A Pocket Full of Rye (1953) – Agatha Christie

Title:A Pocket Full of Rye
Author:Agatha Christie
Publisher:True Crime Club
Date published:1953
Star Rating:⭐⭐⭐⭐⭐

Sing a song of sixpence, a pocket full of rye,

Four and twenty blackbirds baked in a pie,

When the pie was opened the birds began to sing ,

Wasn’t that a dainty dish to set before the king?

The king was in his counting house, counting out his money,

The queen was in the parlour eating bread and honey,

The maid was in the garden hanging up the clothes,

When there came a dickey bird and nipped off her nose”

Miss Marple has got to be one of the most interesting characters in crime fiction history. In no way is she ever the main character, has the least amount of dialogue, and usually only swoops in at the end of the novel. However, Miss Marple, the little old lady with the sharp mind and the ability to see through walls, from the tiny village of St. Mary Mead, always finds a way to solve some pretty complicated and intimate cases. In A Pocket Full of Rye she once again manages to make an incredibly well-plotted crime into something so much more, because whimsical nosy old ladies should always participate in solving crimes. Always.

Mr Rex Fortescue residing at Yewtree Lodge with his new wife Adele Fortescue, is found murdered in his office at Consolidated Investment Trust. Upon investigation it turns out that Rex was poisoned by ingesting taxine in his tea, and this poison is found in yew berries, something that Yewtree Lodge has in abundance.

Inspector Neele arrives at the lodge with every intention of pointing his fingers at the most likely suspect – the wife. However several days later Adele Fortescue is also found dead after indulging in a late breakfast. It seems her tea was laced with a little cyanide, and if you are not too familiar with poisons dear reader I will reveal that ‘cyanide’ is pretty potent (read: fatal).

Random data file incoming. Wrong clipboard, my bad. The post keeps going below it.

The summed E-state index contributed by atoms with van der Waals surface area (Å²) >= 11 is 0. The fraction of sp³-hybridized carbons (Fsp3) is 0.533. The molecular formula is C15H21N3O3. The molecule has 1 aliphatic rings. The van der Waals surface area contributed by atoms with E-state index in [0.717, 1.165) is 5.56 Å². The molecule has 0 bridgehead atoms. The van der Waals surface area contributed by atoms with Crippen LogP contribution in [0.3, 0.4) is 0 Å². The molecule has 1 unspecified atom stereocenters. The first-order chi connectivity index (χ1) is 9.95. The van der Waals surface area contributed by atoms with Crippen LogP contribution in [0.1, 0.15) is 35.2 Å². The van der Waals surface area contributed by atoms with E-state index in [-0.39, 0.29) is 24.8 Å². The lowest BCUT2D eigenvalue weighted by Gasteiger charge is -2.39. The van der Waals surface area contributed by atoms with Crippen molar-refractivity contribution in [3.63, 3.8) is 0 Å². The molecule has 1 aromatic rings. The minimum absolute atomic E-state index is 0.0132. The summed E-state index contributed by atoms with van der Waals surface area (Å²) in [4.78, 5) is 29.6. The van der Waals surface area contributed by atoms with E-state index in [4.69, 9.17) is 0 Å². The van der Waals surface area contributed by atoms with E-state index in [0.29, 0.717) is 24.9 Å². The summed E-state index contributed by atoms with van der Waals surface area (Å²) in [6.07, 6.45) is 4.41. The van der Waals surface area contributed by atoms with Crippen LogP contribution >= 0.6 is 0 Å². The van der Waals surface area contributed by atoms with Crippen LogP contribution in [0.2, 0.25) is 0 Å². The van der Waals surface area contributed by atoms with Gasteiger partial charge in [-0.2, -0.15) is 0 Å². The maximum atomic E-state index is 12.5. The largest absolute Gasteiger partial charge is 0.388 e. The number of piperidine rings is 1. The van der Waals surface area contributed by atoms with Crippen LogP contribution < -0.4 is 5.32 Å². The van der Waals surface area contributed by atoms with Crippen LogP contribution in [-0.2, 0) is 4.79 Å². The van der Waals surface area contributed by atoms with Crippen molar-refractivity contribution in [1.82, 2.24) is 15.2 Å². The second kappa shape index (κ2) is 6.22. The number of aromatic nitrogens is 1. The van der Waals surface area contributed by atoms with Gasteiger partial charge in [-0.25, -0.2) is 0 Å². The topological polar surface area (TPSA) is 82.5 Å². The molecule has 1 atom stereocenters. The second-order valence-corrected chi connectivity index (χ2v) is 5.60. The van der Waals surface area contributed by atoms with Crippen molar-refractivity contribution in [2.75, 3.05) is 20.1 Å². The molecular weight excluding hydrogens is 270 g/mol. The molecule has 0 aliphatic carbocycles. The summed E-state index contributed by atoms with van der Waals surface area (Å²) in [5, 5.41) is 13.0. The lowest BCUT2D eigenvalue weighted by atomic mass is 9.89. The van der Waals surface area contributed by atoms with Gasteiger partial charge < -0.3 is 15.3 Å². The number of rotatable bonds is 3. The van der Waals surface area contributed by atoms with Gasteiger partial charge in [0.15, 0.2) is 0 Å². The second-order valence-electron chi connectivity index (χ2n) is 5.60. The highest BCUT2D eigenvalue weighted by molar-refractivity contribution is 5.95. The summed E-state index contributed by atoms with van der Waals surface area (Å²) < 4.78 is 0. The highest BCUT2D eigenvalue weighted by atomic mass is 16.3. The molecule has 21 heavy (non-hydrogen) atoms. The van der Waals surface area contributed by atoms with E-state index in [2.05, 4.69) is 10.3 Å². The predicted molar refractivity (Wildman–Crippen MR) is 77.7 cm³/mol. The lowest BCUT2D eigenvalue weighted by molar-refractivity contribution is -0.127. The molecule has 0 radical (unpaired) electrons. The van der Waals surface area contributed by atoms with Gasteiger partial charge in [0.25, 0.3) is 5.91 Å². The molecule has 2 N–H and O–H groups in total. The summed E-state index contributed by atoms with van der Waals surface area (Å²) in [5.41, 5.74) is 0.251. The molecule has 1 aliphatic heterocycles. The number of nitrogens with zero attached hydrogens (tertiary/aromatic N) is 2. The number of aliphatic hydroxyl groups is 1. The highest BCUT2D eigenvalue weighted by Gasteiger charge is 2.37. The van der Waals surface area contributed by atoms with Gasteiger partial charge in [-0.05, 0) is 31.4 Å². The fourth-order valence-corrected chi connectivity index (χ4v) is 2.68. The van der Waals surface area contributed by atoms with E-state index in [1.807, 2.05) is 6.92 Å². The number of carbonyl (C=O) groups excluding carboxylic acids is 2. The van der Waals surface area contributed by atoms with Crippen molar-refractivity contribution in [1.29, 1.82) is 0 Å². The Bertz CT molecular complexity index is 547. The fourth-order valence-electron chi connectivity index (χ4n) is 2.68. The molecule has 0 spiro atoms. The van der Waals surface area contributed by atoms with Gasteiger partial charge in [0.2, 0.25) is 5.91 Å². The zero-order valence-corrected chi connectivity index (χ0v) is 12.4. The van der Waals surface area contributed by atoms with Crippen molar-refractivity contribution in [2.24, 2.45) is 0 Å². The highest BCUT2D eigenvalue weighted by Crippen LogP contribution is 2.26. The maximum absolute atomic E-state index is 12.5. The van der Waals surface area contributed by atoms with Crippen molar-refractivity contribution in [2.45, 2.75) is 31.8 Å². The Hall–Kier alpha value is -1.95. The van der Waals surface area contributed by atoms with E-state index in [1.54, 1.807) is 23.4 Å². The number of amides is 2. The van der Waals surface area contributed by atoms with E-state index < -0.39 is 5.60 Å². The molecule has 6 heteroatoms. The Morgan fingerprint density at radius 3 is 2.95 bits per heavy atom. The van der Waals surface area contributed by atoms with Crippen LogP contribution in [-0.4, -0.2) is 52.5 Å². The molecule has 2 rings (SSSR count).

At this point all three of Rex’s children from a previous marriage have returned home to the fold. Percival Fortescue and his wife Jennifer hope very much to inherit the family business, and Percival has kept close to his father for years, working by his side and playing the dutiful son. Elaine Fortescue is for want of a better word dear reader, a nitwit. She’s shallow, useless and totally devoted to her beau Gerald Wright, whom she hopes to marry soon. Finally there is the return of the prodigal son Lance Fortescue and his perfectly lovely wife Pat, who were living in East Africa before they made the decision to return home to Yewtree and attempt to make peace with Rex who’d had a falling out with Lance years prior. The scene is set for suspicions and intrigue, back-stories and family secrets.

Of course Yewtree Lodge being the vast property that it is there will of course be a couple of servants, housekeepers and such that can be added to the list of potential murderers. The grand house is run by Miss Dove, who seems to have secrets of her own, and the parlourmaid Gladys Martin and her own beau Bert Evans seem to be tangled in something less than wholesome. It is through Gladys that our Miss Marple is connected to this mystery as she once employed the maid in her home at Mary. St Mead. On the bottom floor lives Rex’s sister-in-law Miss Ramsbottom, a crotchety old devil with a taste for prophecies of doom, and finally there are the Crumps who take on the roles of butler and cook.

With everyone being questioned and Miss Marple planting herself firmly in the thick of things, the suspects become the least of Inspector Neele’s worries when it becomes known that Rex Fortescue had not only been found dead with rye in his pocket, but there is also the strange story of a pie filled with blackbirds, and the the echoes of a children’s nursery rhyme that might indicate someone else may be next…

A Pocket Full of Rye is perfect. Beautifully crafted with characters that inspire mistrust, and plot twists that keep you guessing this is another Agatha Christie masterpiece.

If you liked this review I have other Agatha Christie’s you may be interested in

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